Twenty years ago I fell though a crack in my spirit and into a world that is strange and wonderful and ceaselessly upending. And ever since then, I’ve been trying to help other people like me find an entrance. That personal mission has led me to write 5 books and several hundred blog posts; to retreat regularly to a Benedictine monastery and binge-watch Netflix; to travel to Taize, live in intentional communities, get my MA in Theology, and begin every day—well, ok, almost every day—in prayer and Scripture reading. And the thing that still surprises me the most is that the deeper I go, the freer I get.
This freedom is the heart and soul of the Gospel, and the raison d’etre behind the good work of Tullian Tchividjian. “Tullian who?” you are likely saying. That’s what I said four months ago. I was told he was the “prodigal” grandson of Billy Graham doing rock star theology in Grace. Last month his group—aptly named, Liberate—invited me to guest blog for them. Wow. Like I said, strange and wonderful and ceaselessly upending. The piece gave me a chance to tease out some Big Picture truths from one of my favorite films of the year: Whiplash. If you haven’t had a chance to read Are You Rushing or Are You Dragging, I hope you’ll take a few minutes to check in out now. I really think it’s one of the best things I’ve written in a while, and speaks to this freedom so dear to my heart.
Nothing clears a room faster than the word sin.
Sin. Sin. Sin. Sin. Sin. That’s all you Christians talk about and we’re sick of it. We don’t need it. We don’t want it. And we don’t believe in it anyway. So says the culture in 21st-century America.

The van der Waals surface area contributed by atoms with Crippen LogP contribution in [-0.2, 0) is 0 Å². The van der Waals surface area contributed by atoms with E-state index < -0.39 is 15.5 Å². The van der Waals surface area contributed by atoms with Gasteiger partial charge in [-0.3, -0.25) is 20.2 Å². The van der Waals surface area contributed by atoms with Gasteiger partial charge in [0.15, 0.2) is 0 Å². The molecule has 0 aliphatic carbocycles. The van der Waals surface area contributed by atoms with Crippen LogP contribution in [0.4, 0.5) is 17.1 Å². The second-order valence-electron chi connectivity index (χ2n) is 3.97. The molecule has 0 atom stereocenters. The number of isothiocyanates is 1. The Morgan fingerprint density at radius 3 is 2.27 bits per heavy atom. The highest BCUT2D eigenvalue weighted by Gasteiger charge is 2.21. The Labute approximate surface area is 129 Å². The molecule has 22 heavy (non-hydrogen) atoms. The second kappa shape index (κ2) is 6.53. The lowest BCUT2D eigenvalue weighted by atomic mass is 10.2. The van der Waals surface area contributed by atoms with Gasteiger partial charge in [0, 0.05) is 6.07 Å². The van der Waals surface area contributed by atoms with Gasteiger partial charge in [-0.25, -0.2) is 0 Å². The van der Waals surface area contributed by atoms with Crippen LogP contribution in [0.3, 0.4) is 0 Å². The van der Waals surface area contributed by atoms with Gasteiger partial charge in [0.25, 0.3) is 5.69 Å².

But denying sin’s existence doesn’t make it go away. And without the recognition of sin, the gift of grace means nothing.
So where do we start? How can we even talk about sin when it’s linked like a keyword to leeches and bloodletting and Da Vinci Code drama, to hateful zealots, hypocritical priests, or wagging fingers all worked up about sex? Well, we might want to try this. Homo incurvatus in se. Man turned in on himself. Sin as the slippery slope of me, me, me. As the roiling sea we each contribute to and are then forced to swim in—us in our hoodies with our ear buds in, blocking out any and all input that does not delight or serve us, perpetually curving in on a world of our own creation. This Renaissance-era teaching put forth by Martin Luther nails the zeitgeist of our modern era. #ManTurnedInOnHimself. Deep in our hyper-individualistic hearts, we turn towards the sound of it, the truth of it, longing to find some answers there. Or maybe even something like grace.
That America is a monument to individualism is not news, but increasingly we can see the cracks: isolation, depression, apathy, anxiety, narcissism, addiction. Where once there was purpose, confidence, belonging, and hope, now there is more of a gnawing void. Now we trade in the town square for laptops behind which we disappear, hide, seeking to dwell unchallenged in worlds of our own design, ideology, ambitions, pleasures, secrets, shame, terror. We are masters of our own free will, but still we cry out in the dark each night, “who will rescue me from this body of death?” (Romans 7:24)
Man Turned in On Himself gives shape to this brokenness. Just picture a body curved in on itself—in the fetal position, say. The shape of the curve protects and defends the thing it is turned in on, guarding it and the right to have it to oneself in the secret shadow of the curve. It also creates a barrier between the heart’s desire and the things it wants to keep at bay: judgment, change, help, love, God. When man is turned in on his own desires, the world—despite his best efforts to the contrary— becomes smaller and darker. Without access to any power greater than himself—and with the sudden realization that he is, in fact, only human—he becomes trapped in the “hamster wheel” of his own thoughts and enslaved by his own feelings and desires.